Enslaving pets and pitting them in a rock-paper-scissors turn-based duel doesn’t sound like kid-friendly material. Did I mention rock-paper-scissors? Pokémon captured our hearts either way.
Over five years after the original Pokémon Red and Blue set the world abuzz with its serving of pocket monsters, 2004's Pokémon FireRed and LeafGreen retold the same tale in full color. With novel additions and clever modifications to a nigh-perfect canvas, the games went on to sell over 12 million copies. For millions, LeafGreen was a walk down memory lane. For millions more, LeafGreen was just the beginning.
I was fortunate to be among the latter.
Pokémon has changed little in 25 years. Some may argue that the series has gone stale and are pleased with Pokémon Legends: Arceus’ bold new direction. Either way, the franchise isn’t going to abandon its action and RPG cocktail anytime soon. Underneath the cutesy carnage and pet collecting, I found some of the most compelling game mechanics in video game history. The simple premise of combing gym after gym and bush after bush in a bid to “catch them all” hid a spectrum of charming personas and quirky tales.
Blades of LeafGreen
The feeling that reeled Red and Blue players to LeafGreen is the same sentiment that powers me now: an inescapable sense of déjà vu. A mere glance at the original 151 Pokémon reminds me of friends, rivals, and those who played both roles. I remember training my little creatures until they towered over the trees. Pokémon pushed me to become a better friend and an even better mentor. For what is altruism if not marveling at the growth of those around you?
Every new Pokémon was a new family member, a part of the flock. And as a nervous shepherd setting foot into pastures of all colors, I soon grew to love my vibrant accomplices. I grew alongside my Pokémon as they went from strength to strength, learning new moves and evolving into new forms. As a child who had just begun learning English, I used to call potions “potons.” My fourth-grade friends didn’t seem to mind as we hooked our Game Boys up with a Link Cable to trade. We were all little trainers who had yet to explore Kanto and by that same token, our own world. Little did I know that I’d end up writing about Pokémon over a decade later.
Echoes of the game’s enchanting soundtrack stir my soul despite a decade of aging. The battle themes were absolutely glorious and the 8-bit tracks of the patches of wilderness between towns were rightly mysterious. The winding hunt for Legendary Pokémon makes today’s loot boxes look loony. And rushing towards a Pokémon Center while holding my heart and my fainted Pokémon is an emotion that will never fade away. I can still hear the heartwarming chimes that would greet me as my friends were brought back to life. The next Pokémon game I played was just as evocative.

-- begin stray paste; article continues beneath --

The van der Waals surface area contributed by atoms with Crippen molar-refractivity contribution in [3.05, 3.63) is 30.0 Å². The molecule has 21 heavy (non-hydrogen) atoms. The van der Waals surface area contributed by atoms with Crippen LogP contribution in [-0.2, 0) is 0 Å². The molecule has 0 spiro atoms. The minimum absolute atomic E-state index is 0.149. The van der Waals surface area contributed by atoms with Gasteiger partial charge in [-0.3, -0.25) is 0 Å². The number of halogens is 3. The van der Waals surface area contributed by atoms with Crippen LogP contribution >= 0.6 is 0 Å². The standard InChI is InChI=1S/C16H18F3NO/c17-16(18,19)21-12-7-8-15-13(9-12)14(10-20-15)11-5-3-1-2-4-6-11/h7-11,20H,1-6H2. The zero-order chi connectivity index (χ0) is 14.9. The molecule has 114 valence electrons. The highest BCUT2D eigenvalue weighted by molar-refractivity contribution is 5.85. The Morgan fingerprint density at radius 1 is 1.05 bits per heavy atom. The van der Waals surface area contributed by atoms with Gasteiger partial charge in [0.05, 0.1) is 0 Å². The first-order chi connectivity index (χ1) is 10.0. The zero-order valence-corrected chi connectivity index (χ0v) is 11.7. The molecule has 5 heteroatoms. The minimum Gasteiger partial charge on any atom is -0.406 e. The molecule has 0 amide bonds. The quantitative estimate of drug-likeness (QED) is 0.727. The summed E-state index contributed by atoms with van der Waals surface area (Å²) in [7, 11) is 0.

Pokémon Emerald was effectively a director’s cut of 2003’s excellent Pokémon Ruby and Sapphire. The Hoenn region adventure built on LeafGreen’s success. It didn’t mess with the time-honored tradition of Pokémon duking it out or that of filling one’s Pokédex (an in-game Pokémon wiki device). New locales, Pokémon, and activities greeted both newcomers and veterans. Who knew Pokémon beauty pageants could be so alluring?
A tighter plot with legendary Pokémon thrown into the mix meant that I got to fall in love with the Pokémon behind an impending ecological disaster. Ah, Rayquaza. Glee robs me of my senses just at the very thought of witnessing the Sky Pillar once more. The endgame content got a boost too with the addition of the Battle Frontier. It flipped the standard formula by letting you rent Pokémon from a limited selection or leave your team to fight it out on their own, relying on your Pokémons’ battle senses. These additions ensured that Emerald was just as riveting as the titles before it.
A ceremonious YouTube OST pit stop for a trip down Mt. Moon and the Sky Pillar is one I wouldn’t trade for anything else. Pokémon’s kid-friendly aesthetic didn’t hold it back from becoming one of the most engaging franchises of our times. Nintendo, thank you.
Cue the 8-bit Pokémon evolution music.
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